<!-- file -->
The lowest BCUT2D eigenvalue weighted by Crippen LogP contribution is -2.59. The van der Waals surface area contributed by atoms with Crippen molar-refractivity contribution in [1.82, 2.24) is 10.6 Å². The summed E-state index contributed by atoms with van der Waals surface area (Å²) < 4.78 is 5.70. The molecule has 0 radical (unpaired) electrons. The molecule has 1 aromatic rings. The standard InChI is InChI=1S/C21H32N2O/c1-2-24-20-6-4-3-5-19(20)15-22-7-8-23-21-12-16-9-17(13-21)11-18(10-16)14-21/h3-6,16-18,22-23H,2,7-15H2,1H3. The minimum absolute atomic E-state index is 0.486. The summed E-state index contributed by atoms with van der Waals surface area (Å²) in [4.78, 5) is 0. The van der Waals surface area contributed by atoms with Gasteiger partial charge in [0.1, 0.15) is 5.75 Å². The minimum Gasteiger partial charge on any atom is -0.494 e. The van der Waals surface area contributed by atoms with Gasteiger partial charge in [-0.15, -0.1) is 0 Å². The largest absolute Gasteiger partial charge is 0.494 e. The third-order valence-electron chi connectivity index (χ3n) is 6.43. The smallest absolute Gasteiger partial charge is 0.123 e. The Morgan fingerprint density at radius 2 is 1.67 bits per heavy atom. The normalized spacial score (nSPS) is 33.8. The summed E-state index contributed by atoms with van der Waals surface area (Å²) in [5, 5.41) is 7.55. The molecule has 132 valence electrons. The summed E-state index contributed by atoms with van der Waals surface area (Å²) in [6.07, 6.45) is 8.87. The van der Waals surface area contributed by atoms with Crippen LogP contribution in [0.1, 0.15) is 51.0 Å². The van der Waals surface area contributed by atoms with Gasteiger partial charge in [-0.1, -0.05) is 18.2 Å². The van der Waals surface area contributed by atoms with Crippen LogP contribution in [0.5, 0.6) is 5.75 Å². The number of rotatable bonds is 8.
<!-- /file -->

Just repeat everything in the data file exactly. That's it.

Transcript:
The lowest BCUT2D eigenvalue weighted by Crippen LogP contribution is -2.59. The van der Waals surface area contributed by atoms with Crippen molar-refractivity contribution in [1.82, 2.24) is 10.6 Å². The summed E-state index contributed by atoms with van der Waals surface area (Å²) < 4.78 is 5.70. The molecule has 0 radical (unpaired) electrons. The molecule has 1 aromatic rings. The standard InChI is InChI=1S/C21H32N2O/c1-2-24-20-6-4-3-5-19(20)15-22-7-8-23-21-12-16-9-17(13-21)11-18(10-16)14-21/h3-6,16-18,22-23H,2,7-15H2,1H3. The minimum absolute atomic E-state index is 0.486. The summed E-state index contributed by atoms with van der Waals surface area (Å²) in [4.78, 5) is 0. The van der Waals surface area contributed by atoms with Gasteiger partial charge in [0.1, 0.15) is 5.75 Å². The minimum Gasteiger partial charge on any atom is -0.494 e. The van der Waals surface area contributed by atoms with Gasteiger partial charge in [-0.15, -0.1) is 0 Å². The largest absolute Gasteiger partial charge is 0.494 e. The third-order valence-electron chi connectivity index (χ3n) is 6.43. The smallest absolute Gasteiger partial charge is 0.123 e. The Morgan fingerprint density at radius 2 is 1.67 bits per heavy atom. The normalized spacial score (nSPS) is 33.8. The summed E-state index contributed by atoms with van der Waals surface area (Å²) in [5, 5.41) is 7.55. The molecule has 132 valence electrons. The summed E-state index contributed by atoms with van der Waals surface area (Å²) in [6.07, 6.45) is 8.87. The van der Waals surface area contributed by atoms with Crippen LogP contribution in [0.1, 0.15) is 51.0 Å². The van der Waals surface area contributed by atoms with Gasteiger partial charge in [-0.1, -0.05) is 18.2 Å². The van der Waals surface area contributed by atoms with Crippen LogP contribution in [0.5, 0.6) is 5.75 Å². The number of rotatable bonds is 8.